Cee Lo Green’s Long, Strange Journey From Dirty South Hip-Hop to Reality-Television Arbitration

Photo: Noel Vasquez/2011 Getty Images
Photo: Noel Vasquez/2011 Getty Images

In 1995, Goodie Mob — a four-man hip-hop crew from Atlanta featuring a young Cee Lo Green, very much rapping — put out their debut, Soul Food, to great acclaim from a moderate-size but devoted fan base. Tuesday night, Cee Lo made his debut as a reality-TV show judge on the premiere of NBC’s new singing competition, The Voice, an episode seen by over 12 million people. How the hell did he get from point A to point B?

Cee Lo now is best known for his two big hits “Crazy,” with Danger Mouse as the duo Gnarls Barkley, and “Fuck You.” Which is to say, he’s best known as a singer, specifically of mid-tempo, slightly edgy radio R&B songs with really, really big hooks. In the Goodie Mob days, though, while he’d occasionally sing hooks, Cee Lo was absolutely an emcee first.

He had a deliberate, conversational style that could go both soft (from “Soul Food”: “a heaping help of fried chicken, macaroni and cheese, and collared greens, / too big for my jeans”) and hard (from “Fie Fie Delish”: “Now get back, you hit, you get hit back / Click clack, boo yak, automatic attack, got gats”). Sometimes, he’d even rap like an enraged anti-government black nationalist! From “Fighting”:

But the system taught us to keep that book closed/
See the reason why he gotta lie and deceive is so/
That we won’t act accordingly/
To get the blessings we suppose to receive/
Yeah it’s true, Uncle Sam wants you to be a devil too/
See, he’s jealous because his skin is a curse but what’s worse/
is if I put it in a verse y’all listen to some bullshit first/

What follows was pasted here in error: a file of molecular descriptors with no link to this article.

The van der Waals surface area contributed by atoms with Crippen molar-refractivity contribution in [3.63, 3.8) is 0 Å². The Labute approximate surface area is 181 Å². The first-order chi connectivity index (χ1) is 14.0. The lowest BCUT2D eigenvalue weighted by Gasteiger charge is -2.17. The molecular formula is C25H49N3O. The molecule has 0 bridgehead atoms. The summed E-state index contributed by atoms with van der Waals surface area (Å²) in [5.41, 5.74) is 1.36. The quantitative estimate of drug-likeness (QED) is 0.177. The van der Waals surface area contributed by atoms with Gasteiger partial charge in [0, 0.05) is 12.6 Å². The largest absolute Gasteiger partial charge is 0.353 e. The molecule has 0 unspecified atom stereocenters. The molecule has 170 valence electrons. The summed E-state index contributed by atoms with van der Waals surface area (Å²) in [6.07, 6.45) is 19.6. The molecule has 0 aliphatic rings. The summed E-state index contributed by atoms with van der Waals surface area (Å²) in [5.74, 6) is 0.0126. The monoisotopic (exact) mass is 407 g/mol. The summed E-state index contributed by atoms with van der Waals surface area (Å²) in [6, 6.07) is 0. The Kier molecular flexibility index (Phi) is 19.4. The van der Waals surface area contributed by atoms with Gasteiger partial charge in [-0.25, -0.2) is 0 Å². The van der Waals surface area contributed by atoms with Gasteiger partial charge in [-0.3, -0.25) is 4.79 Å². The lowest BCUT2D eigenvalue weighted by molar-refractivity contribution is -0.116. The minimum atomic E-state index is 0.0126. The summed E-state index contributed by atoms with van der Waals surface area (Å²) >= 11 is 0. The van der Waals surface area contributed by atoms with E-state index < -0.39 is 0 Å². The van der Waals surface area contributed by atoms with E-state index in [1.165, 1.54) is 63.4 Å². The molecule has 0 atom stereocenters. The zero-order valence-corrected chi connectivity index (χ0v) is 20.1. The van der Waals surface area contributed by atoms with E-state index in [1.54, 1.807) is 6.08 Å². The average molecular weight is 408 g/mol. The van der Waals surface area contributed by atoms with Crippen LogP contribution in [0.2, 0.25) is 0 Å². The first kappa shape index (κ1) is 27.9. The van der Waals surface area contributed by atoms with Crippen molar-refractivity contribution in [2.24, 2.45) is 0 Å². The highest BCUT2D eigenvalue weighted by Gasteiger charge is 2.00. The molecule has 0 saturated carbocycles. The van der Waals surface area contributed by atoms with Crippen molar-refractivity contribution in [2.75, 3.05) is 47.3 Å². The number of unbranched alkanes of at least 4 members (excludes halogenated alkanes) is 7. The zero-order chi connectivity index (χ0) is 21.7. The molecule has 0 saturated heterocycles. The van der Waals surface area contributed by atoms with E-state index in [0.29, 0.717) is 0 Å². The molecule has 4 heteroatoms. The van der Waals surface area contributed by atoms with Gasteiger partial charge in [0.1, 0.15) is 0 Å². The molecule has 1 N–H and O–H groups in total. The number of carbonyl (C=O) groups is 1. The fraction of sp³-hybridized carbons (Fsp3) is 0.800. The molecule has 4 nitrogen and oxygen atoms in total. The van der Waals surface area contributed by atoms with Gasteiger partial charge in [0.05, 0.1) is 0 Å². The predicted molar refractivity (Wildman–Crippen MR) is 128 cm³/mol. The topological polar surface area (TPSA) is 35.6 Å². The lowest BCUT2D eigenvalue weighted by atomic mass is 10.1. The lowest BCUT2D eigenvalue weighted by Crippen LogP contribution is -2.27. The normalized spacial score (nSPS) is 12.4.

We ain’t natural born killers, we are a spiritual people/
God’s chosen few

His inimitable squeak was around back then, too.

Goodie Mob — which, by the way, was part of Outkast’s extended Dungeon Family crew, and is often credited with popularizing the phrase “dirty south” via their song of the same name — put out two more albums with Cee Lo, 1998’s Still Standing and 1999’s World Party, before he went solo. On both 2002’s Cee-Lo Green and His Perfect Imperfections and 2004’s Cee-Lo Green … Is the Soul Machine, Cee Lo moved his crooning front and center, to more critical acclaim (even if some grumbled that he was moving away from rapping). His fan support was still of the cult variety until a few years later, when he linked up with Danger Mouse (the two had known each other since their pre-mainstream-success-and-riches days, when DM’s most noted collaboration was his and Jemini’s Ghetto Pop Life) as Gnarls Barkley. They did “Crazy” in 2006, came back in 2008 with a few smaller singles — and then, last summer, Cee Lo finally hit solo radio-hit pay dirt with “Fuck You.”

It’s safe to say that without “Fuck You,” Cee Lo wouldn’t have landed the cushy NBC job, or the profile boost and overflowing treasure chest of gems with which it comes. And with his latter-day solo success, he was probably selected for The Voice panel to add some “edge” or “cred” or whatever other vaguely defined word you want to use to explain his appeal. (Meaning lots of people who are totally down to watch The Voice probably don’t know, or care, who Cee Lo is, but a smaller group that would have never watched otherwise might tune in just for him.) But there he is, on network television. The chubby dude from Goodie Mob.

Cee Lo Green’s Long, Strange Journey From Dirty South Hip-Hop to Reality-Television Arbitration